Well, I shall not stop here to argue this point, but leave the brethren to enjoy their deductions and conclusions, while their humble servant feels satisfied with the belief that the apostle meant what he said. I have not learned that any of the brethren have attempted to show that the prophet [Hos vi. 2] meant anything more or different from what he expressed when he said, "After two days will he revive us, in the third day he will raise us up," &c., nor have any informed us what condition an individual is in when regenerated and not born, for the two phrases have different meanings. As the principal objection of the brethren to the views that have been expressed by me on the subject seems to originate in the belief that the regeneration and the new birth are identical, my prime object in writing now is to treat upon that birth, as some of my brethren seem to conclude that my ideas on regeneration amount to supersedure, if not a denial of the new birth. But let me entreat my dear brethren not to entertain that idea, for it is an inflexible and eternal truth that "except a man be born again he cannot see the kingdom of God." Such is the importance, as well as the necessity of that birth that God has, as I conclude, exemplified the principle upon which it is based in his creation, developed in his providence, and will finally crown it by his grace to the glory of his hallowed name in the eternal salvation of his people.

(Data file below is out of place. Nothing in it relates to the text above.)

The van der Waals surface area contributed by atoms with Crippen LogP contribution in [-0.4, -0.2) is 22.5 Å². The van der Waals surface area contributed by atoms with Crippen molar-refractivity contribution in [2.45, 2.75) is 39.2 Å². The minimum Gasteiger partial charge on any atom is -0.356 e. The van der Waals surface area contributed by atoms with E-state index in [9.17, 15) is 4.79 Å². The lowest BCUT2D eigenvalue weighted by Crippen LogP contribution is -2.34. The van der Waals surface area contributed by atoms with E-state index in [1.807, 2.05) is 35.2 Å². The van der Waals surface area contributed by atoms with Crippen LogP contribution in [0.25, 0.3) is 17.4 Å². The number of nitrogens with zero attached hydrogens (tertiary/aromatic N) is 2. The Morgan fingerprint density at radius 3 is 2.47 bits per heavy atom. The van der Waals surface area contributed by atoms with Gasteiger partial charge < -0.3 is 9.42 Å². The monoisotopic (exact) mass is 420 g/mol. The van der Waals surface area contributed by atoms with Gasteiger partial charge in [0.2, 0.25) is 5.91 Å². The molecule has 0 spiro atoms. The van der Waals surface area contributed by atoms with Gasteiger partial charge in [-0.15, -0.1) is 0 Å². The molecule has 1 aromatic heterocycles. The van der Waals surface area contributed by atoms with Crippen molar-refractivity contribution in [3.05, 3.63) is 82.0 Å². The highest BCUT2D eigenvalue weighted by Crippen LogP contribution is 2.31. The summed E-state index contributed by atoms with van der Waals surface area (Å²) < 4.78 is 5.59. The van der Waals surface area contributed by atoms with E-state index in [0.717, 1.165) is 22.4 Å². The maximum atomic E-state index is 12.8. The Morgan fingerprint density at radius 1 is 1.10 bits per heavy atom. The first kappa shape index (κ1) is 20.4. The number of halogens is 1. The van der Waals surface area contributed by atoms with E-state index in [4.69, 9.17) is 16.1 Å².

It is evident that the great end and grand design of God in his work of creation was to reveal himself, and thereby to exhibit his glory and enunciate the profound mystery of his reigning grace in that great salvation.

"A scheme too profound for a seraph to pry,
And all for the lifting of Jesus on high."

To reveal himself, therefore, must necessarily exemplify all the rest, for the effulgence of his glory communicated to and seen by his people is the consummation and crowning work of the whole sublime mystery; namely, to "see him as he is," for in himself he is all glorious, intrinsically so.

"All over glorious is my Lord,
To be beloved and yet adored."

Now let us turn to the first chapter of Genesis, and I think that we shall see there that he is delineating himself in the works of creation, as well as presenting the principle or base on which the new birth is predicated.